Calling on the future is a different way of being “present”.  We can claim more freedom of expression, of thinking, and of choosing, since we are in a state of being where everything is fluid and flexible, rather than a pile of concrete things that did or did not happen.  Stepping out of the perceived flow of time this way interrupts our automated thinking patterns, and knee jerk responses to events, past, present or future.  I like how my friend Mark Earlix puts it:

“You have choice in every moment.

If you don’t like the way things are, choose again, and again…

To choose differently each time until we see it correctly.

The choice is in the twinkling of an eye.”

Mark Earlix

Have fun!

Plan B

Cynthia Ray

Sometimes things do not go according to plan, and that is precisely what happened to my blog today.  I’d spent a few hours working, and written a most of a nice little piece, but when I opened my computer this morning to post it, my computer crashed and burned. It was an event in which there were no survivors and from which there would be no document return.

Rest in Peace

After much gnashing of teeth and wailing, I smuggled my husband’s computer to my desk and started Plan B. I could have recreated the original piece, but it seemed better to leave it in the ashes with the rest of my documents and start over.  While turning over ideas in my head, I realized that I’d been contributing to Shadow Spinners for over nine years, and written over fifty blogs!   

It made me wonder if anyone is listening.  Do these posts go into the void?  Do they matter?  Have they touched anyone’s heart or mind?  Like any writing, once it is released into the world, it follows its own path, and finds a place.  I believe this writing is meaningful, if even one idea from one post influenced, challenged someone’s thinking or made someone smile.  I know that many of the posts of fellow bloggers have made me laugh, made me cry, and stretched my mind.

Looking back over the last few years of content on the Shadow Spinners site, I am moved.  There are many excellent posts from the Shadow Spinners gang, and from various guest writers as well.  I’m humbled to witness the outpouring of wisdom, insight, humor and angst from these special humans. If you haven’t gone back and read or re-read some of the posts over the last few years, it is well worth your time.  These authors are the real deal.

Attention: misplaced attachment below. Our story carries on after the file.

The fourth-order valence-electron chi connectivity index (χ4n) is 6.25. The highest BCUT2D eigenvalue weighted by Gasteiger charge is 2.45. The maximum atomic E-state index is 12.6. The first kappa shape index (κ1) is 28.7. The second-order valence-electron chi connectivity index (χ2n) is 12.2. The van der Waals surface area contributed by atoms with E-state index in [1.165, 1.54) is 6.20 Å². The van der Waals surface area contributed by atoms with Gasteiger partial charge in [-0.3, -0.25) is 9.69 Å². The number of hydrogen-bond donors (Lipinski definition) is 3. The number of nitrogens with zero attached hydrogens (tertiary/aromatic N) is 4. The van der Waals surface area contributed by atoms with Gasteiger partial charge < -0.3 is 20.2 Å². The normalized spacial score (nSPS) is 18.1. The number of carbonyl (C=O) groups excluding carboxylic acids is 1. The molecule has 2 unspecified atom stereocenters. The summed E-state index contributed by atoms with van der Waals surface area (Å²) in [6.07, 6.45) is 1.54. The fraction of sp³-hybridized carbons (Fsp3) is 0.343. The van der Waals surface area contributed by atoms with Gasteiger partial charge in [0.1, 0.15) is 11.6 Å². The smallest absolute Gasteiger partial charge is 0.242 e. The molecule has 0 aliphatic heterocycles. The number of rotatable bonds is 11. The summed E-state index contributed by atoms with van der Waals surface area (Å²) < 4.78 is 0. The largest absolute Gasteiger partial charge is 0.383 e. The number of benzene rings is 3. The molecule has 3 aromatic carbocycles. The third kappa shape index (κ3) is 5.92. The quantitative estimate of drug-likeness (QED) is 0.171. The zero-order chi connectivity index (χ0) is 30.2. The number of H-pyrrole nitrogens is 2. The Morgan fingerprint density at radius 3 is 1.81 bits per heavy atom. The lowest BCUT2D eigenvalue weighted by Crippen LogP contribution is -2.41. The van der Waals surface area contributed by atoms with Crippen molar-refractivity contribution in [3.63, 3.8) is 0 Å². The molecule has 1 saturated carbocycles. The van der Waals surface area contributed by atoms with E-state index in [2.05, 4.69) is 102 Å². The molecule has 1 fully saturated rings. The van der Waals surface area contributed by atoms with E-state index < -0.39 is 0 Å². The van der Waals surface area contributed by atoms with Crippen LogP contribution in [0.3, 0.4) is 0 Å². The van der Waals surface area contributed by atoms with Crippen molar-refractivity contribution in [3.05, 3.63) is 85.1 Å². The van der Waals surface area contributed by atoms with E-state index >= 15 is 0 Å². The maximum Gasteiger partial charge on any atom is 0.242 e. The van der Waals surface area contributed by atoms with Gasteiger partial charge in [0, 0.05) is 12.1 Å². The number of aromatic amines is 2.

Writers have a calling to write, and anyplace that shares the struggles of the craft with brave transparency, bares the loneliness and doubts, the break throughs and joys, and the technical finesse of bringing a story into the world, is a good place to be. 


Interview with Author Sarah Sokol

By Cynthia Ray

Today I’m interviewing up and coming author Sarah Sokol on her latest book, The Perils of Presumption.

Sarah,I enjoyed this book. It incorporates fantasy, mystery and romance in a lovely way, with a feeling of intrigue, adventure, and excitement.   The ending is a surprise, happy, but perhaps not.

Thank you. Those are always the words I’m hoping will be associated with my writing. Mystery is a new genre for me, and it was definitely tricky, but the research involved was fun. I like stories and characters that feel complex, and draw you to the end with a niggling sensation that not all is what you may have thought, or that perhaps the ending won’t be so happy for everyone after all. I also love building up worlds that feel real and complex, full of all sorts of rules and details that may never come into play in the story I am telling, but create a sense of realism even when I’m trying to bake up a totally new world from scratch. That being said, it really is the characters and their relationships that are most important in my books. 

You have written in other genres as well.  Perhaps this is why it works so well in this novel.

Many of the authors I admire have published books in various genres, or a combination of genres in each book. My appreciation of that influences my writing, but I admit, often I mix genres as an excuse to add a romance subplot to my fantasy, urban fantasy, scifi, or alternate historical fiction. I tend to focus my greatest efforts upon fantasy, as magic has that special draw for me,and makes anything seem possible. Deep and abiding friendships are a recurring theme in my books as well, with romance that feels realistic, built on trust and affection.